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Nathan Myhrvold
Nathan Myhrvold

Intellectual Ventures has been having a rough year, and the hits just keep coming.

Last week, Alex Trenga, a judge from the U.S. District Court for the Eastern District of Virginia, issued a summary judgment against the patent holding company in its patent infringement lawsuit against Capital One. Trenga found that the pair of IV patents which were still at issue in the case were invalid, and threw out the case.

Trenga held that neither the first patent, which governs the “Administration of financial accounts,” nor the second, which governs an “Advanced internet interface providing user display access of customized webpages,” met the criteria to be considered patentable.

“There is no inventive technology or other inventive concept that authorizes the protections of a patent, such as an improvement in the workings of the computer or the transmissibility of data or some other transformation of data into something qualitatively beyond the informational context of the data entered, even though the data might be organized and manipulated to disclose useful correlations,” Trenga wrote.

Unsurprisingly, IV was not thrilled with the outcome of the case, but says that it plans to soldier on with more lawsuits.

Intellectual-Ventures“We are disappointed with the court’s decision and are considering our options. But, our patent portfolio is deep and we have another action pending against Capital One in Maryland. We remain committed to defending our intellectual property rights, as well as those of our customers and investors,” Melissa Finocchio, Chief Litigation Counsel for Intellectual Ventures, said in a press release.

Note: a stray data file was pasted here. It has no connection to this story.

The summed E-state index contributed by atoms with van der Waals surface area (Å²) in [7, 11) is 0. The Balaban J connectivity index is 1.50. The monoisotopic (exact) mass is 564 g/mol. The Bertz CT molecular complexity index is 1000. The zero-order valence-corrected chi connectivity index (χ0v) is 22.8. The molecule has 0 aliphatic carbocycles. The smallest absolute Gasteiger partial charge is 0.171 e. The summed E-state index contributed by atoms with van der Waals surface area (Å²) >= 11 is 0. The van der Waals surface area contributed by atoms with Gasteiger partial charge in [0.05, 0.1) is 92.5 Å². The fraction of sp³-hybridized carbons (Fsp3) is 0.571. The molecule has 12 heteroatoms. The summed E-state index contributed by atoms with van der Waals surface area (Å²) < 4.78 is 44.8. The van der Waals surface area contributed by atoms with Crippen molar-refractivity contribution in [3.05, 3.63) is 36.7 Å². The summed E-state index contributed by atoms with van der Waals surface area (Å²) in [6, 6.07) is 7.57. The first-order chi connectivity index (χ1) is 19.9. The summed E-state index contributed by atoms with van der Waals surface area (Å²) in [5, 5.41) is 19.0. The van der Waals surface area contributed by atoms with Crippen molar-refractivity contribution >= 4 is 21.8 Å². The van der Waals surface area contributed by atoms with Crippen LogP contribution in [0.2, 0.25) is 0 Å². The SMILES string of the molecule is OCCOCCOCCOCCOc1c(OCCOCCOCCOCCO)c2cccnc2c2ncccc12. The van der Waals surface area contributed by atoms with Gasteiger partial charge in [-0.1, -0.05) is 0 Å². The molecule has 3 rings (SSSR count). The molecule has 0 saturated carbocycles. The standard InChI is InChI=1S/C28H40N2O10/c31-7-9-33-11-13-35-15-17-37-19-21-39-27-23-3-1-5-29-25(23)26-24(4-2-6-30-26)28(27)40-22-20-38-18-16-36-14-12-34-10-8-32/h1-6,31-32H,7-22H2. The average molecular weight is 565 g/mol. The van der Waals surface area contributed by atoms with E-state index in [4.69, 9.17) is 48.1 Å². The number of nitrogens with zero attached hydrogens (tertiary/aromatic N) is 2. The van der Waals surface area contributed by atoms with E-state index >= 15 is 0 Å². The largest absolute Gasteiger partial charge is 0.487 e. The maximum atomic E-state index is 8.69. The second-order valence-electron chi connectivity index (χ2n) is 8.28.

Capital One is part of a group of several banks IV sued for patent infringement last year. The others, which have been sued over a number of patents relating to banking, include Bank of America and JP Morgan Chase.

The Bellevue-based patent firm, which was founded by former Microsoft CTO Nathan Myhrvold, has been facing a number of setbacks in recent months. IV laid off 5 percent of its workforce in March, and a number of past investors, including Apple and Google, are staying away from the company’s $3 billion fundraising effort. The company announced last week that Andy Elder, its head of licensing, had resigned his post for personal reasons and will leave the company at the end of the month.

Trenga’s opinion is embedded below.

[This post has been updated to correct the amount of money Intellectual Ventures is looking to raise.]

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